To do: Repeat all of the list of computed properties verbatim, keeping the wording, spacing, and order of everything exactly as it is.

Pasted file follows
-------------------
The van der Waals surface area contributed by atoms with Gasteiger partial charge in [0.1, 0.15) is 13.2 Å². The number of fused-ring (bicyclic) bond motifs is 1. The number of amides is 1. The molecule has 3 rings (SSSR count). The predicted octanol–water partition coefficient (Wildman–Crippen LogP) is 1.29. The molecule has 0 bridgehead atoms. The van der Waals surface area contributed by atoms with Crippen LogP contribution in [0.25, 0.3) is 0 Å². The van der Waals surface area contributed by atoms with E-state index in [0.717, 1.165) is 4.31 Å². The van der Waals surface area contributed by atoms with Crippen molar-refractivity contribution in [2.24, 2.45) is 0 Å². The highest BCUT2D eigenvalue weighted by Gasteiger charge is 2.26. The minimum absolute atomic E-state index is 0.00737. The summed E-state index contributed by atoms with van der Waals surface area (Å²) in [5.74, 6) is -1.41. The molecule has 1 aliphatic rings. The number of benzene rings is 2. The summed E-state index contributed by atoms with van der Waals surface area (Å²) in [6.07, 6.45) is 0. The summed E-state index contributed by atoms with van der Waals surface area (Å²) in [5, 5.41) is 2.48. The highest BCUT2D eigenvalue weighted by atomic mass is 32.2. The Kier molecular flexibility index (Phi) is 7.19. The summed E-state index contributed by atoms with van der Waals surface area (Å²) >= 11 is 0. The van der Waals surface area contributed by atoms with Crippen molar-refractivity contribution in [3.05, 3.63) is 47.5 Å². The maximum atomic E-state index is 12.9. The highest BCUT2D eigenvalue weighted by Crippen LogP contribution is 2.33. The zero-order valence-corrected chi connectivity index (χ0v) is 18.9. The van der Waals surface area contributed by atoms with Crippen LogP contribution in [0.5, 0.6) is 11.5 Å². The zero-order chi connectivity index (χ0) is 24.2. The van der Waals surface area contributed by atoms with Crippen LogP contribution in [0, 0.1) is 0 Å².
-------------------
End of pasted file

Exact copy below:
The van der Waals surface area contributed by atoms with Gasteiger partial charge in [0.1, 0.15) is 13.2 Å². The number of fused-ring (bicyclic) bond motifs is 1. The number of amides is 1. The molecule has 3 rings (SSSR count). The predicted octanol–water partition coefficient (Wildman–Crippen LogP) is 1.29. The molecule has 0 bridgehead atoms. The van der Waals surface area contributed by atoms with Crippen LogP contribution in [0.25, 0.3) is 0 Å². The van der Waals surface area contributed by atoms with E-state index in [0.717, 1.165) is 4.31 Å². The van der Waals surface area contributed by atoms with Crippen molar-refractivity contribution in [2.24, 2.45) is 0 Å². The highest BCUT2D eigenvalue weighted by Gasteiger charge is 2.26. The minimum absolute atomic E-state index is 0.00737. The summed E-state index contributed by atoms with van der Waals surface area (Å²) in [5.74, 6) is -1.41. The molecule has 1 aliphatic rings. The number of benzene rings is 2. The summed E-state index contributed by atoms with van der Waals surface area (Å²) in [6.07, 6.45) is 0. The summed E-state index contributed by atoms with van der Waals surface area (Å²) in [5, 5.41) is 2.48. The highest BCUT2D eigenvalue weighted by atomic mass is 32.2. The Kier molecular flexibility index (Phi) is 7.19. The summed E-state index contributed by atoms with van der Waals surface area (Å²) >= 11 is 0. The van der Waals surface area contributed by atoms with Crippen molar-refractivity contribution in [3.05, 3.63) is 47.5 Å². The maximum atomic E-state index is 12.9. The highest BCUT2D eigenvalue weighted by Crippen LogP contribution is 2.33. The zero-order valence-corrected chi connectivity index (χ0v) is 18.9. The van der Waals surface area contributed by atoms with Crippen LogP contribution in [0.5, 0.6) is 11.5 Å². The zero-order chi connectivity index (χ0) is 24.2. The van der Waals surface area contributed by atoms with Crippen LogP contribution in [0, 0.1) is 0 Å².